With Santa Claus checking his lists as Christmas is approaching, now is a good time to determine which e-reader to request.
We all know that Kindle, Nook, and Kobo are the most popular dedicated e-readers. It is also old news that Apps are available to turn your iPad, Tablet or PC into a virtual e-reader. The aim of this article is to give you a broad overview of the different devices. We are not going to bog you down with all the technical specifications of each reader. We don’t aim to give you all the information you need to make a decision, but we’ll tell you about what is out there so that you can decide.
The Kindle Fire has been around since the end of 2011. This device can stream videos as well as display e-books. It has a multi-touch color display. It has a fairly powerful processor and comes with up to 1 GB of RAM and 8 GB of on-board storage space.
Kindle Fire a multi-purpose device- this counts in its favor and against it, a principle that applies to all the multi-purpose devices we are going to list. A multi-purpose tool is never as good as a dedicated tool. A dedicated tool, however, can only do one thing.
Very recently, and just in time for Christmas, Amazon released the newest range of Kindle Fire devices: Fire HD (6 inch display) for $99 and Fire HD Kids Edition for $149. The extra $50 gets you a two-year “anti kid” guarantee.
The Fire HD 8.9 will set you back a cool $379. It is 20% lighter than the iPad Air, and out performs it when it comes to Wi-Fi connection speed and sound performance.
This device can keep the Fire burning for about 12 hours before the battery fails.
As with all color, back lit LCD displays, it is more taxing to read than the E Ink readers.
The Kindle Fire, like all Kindles, caters exclusively to Amazon. It is a dedicated Amazon device and as such makes the whole online buying experience very straightforward. It is now possible to share content, apps, books and video between family members via a special Amazon service, Family Library.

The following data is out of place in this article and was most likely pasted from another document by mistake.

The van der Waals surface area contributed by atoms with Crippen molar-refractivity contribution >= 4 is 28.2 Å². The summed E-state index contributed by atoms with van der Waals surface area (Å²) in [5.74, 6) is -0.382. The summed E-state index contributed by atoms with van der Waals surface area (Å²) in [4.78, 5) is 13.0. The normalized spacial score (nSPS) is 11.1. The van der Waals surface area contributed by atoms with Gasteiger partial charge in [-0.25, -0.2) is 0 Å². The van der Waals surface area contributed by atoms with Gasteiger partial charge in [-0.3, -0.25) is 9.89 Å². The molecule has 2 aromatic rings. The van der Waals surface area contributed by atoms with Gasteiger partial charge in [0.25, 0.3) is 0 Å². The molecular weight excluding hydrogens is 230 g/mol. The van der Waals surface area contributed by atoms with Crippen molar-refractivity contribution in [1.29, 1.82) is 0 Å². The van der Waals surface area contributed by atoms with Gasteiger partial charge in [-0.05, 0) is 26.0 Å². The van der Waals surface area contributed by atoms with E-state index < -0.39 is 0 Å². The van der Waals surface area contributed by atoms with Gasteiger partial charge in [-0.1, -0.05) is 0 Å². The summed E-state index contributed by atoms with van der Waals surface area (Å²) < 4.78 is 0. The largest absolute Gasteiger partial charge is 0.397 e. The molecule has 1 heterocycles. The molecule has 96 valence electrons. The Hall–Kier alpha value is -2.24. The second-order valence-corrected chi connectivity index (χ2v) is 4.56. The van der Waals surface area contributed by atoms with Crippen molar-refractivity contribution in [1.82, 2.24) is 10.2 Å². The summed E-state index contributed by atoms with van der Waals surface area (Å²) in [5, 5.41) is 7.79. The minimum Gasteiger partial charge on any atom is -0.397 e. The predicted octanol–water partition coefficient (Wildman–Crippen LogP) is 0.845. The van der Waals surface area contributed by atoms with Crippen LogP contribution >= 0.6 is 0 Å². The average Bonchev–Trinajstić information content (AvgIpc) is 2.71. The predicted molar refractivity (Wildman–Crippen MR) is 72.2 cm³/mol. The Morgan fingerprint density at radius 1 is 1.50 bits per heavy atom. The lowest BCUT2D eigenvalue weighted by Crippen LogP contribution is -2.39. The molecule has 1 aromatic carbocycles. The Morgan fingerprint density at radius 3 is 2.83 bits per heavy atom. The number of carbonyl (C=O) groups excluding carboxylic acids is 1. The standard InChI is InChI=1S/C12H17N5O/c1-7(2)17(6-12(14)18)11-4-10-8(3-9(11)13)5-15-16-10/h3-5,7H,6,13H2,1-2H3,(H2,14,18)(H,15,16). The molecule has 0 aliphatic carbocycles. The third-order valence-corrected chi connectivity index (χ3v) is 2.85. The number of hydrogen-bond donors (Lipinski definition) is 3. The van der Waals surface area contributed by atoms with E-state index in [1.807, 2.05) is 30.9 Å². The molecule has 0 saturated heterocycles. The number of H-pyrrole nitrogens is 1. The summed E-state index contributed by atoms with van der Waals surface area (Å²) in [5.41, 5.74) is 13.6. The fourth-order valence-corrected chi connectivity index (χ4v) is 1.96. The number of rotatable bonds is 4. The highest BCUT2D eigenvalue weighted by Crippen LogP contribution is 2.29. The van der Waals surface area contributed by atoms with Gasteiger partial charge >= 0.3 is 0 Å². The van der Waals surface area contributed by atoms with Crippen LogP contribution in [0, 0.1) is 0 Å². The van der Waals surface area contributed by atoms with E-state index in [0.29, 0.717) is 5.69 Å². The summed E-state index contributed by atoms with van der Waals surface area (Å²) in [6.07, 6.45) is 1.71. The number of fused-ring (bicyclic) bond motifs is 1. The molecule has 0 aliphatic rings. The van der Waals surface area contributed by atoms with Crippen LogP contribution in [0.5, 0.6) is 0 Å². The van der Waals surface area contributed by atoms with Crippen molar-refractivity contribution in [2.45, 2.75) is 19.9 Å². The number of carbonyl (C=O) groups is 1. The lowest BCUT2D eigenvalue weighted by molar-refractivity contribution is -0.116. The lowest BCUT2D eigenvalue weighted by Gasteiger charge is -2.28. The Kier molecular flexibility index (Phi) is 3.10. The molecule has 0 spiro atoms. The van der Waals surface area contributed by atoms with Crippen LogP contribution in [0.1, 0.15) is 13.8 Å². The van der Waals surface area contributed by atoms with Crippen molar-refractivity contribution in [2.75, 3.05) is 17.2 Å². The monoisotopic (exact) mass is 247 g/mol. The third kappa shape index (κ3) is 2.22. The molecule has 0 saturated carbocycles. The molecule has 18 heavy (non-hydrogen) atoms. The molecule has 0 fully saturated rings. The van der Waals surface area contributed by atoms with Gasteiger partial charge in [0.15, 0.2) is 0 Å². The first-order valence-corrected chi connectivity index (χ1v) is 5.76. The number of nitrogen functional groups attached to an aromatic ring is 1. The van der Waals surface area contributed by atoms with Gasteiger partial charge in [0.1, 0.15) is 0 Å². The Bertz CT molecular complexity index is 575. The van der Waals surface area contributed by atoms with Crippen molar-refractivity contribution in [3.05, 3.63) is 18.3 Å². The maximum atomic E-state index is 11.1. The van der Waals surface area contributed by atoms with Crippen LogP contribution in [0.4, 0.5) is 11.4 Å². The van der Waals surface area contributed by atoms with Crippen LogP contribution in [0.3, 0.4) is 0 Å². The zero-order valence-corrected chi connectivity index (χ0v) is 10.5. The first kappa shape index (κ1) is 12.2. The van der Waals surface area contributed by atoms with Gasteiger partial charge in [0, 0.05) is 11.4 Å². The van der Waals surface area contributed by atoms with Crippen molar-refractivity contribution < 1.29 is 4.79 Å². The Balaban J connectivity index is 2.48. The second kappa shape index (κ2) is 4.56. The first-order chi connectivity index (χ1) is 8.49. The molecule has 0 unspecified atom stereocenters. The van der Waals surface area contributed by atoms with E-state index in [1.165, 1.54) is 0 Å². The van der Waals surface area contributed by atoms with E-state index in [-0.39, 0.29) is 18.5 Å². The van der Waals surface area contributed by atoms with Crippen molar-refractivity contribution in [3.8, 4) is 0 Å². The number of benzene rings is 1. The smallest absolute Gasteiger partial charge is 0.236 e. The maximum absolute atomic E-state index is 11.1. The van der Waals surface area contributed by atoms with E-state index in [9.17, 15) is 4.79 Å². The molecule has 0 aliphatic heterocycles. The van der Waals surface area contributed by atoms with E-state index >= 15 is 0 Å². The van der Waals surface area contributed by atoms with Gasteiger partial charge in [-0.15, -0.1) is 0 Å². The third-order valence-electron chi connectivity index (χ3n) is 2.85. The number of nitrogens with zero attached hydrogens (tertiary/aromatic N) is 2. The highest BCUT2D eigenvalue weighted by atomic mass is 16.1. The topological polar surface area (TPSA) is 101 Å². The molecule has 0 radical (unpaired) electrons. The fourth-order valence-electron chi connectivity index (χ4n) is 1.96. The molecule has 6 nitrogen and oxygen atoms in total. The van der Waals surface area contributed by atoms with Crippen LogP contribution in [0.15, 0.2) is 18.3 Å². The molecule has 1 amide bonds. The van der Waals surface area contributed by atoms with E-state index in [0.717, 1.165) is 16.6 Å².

Family Library is a big step forward for the up to now, close-handed Amazon.
Amazon has also released three new or updated versions of the most popular e-reader. The Kindle with a 6 inch display, double the previous storage capacity and a touch screen can be had for $79.
The Kindle Voyage is thinner and lighter, and because you get “less” you pay more. The base version costs $199 and the top of the range one, with free 3G connection, $269.
Battery life is in the order of weeks. Take note that enabling Wi-Fi or 3G takes a serious bite out of the battery life.
Kindles do not support the EPUB format.
As its name suggests, the Kindle Paperwhite has the very clear Paperwhite display system. The whiteness and clarity of the display is akin to that of a normal paper page. It costs $119. To get rid of the ads on its 6 inch display you have to fork out an extra $20.
The Paperwhite is generally regarded as the best dedicated e-reader on the market. It is easy to use, has a wonderful battery life, can hold more than two thousand books and has a brilliantly clear display.
The Nook is Barnes & Noble’s answer to Amazon’s Kindle. Reviews indicate that it is as good as the Kindles.
Great battery life, a capacity that will easily hold 2000 books, a brilliant display, a very competitive price at $119 and rubber coated edges are but some of the features that makes the Nook GlowLight a winner.
None of the Nooks feature 3G or support for Audio-books. These are not really required features to make an e-reader great, but nice to have.
Nooks support the EPUB file format. This means that you cannot read any Amazon books, with its MOBI and AZW formats on it. Whereas Amazon’s MOBI and AZW formats are proprietary, EPUB is an open source standard.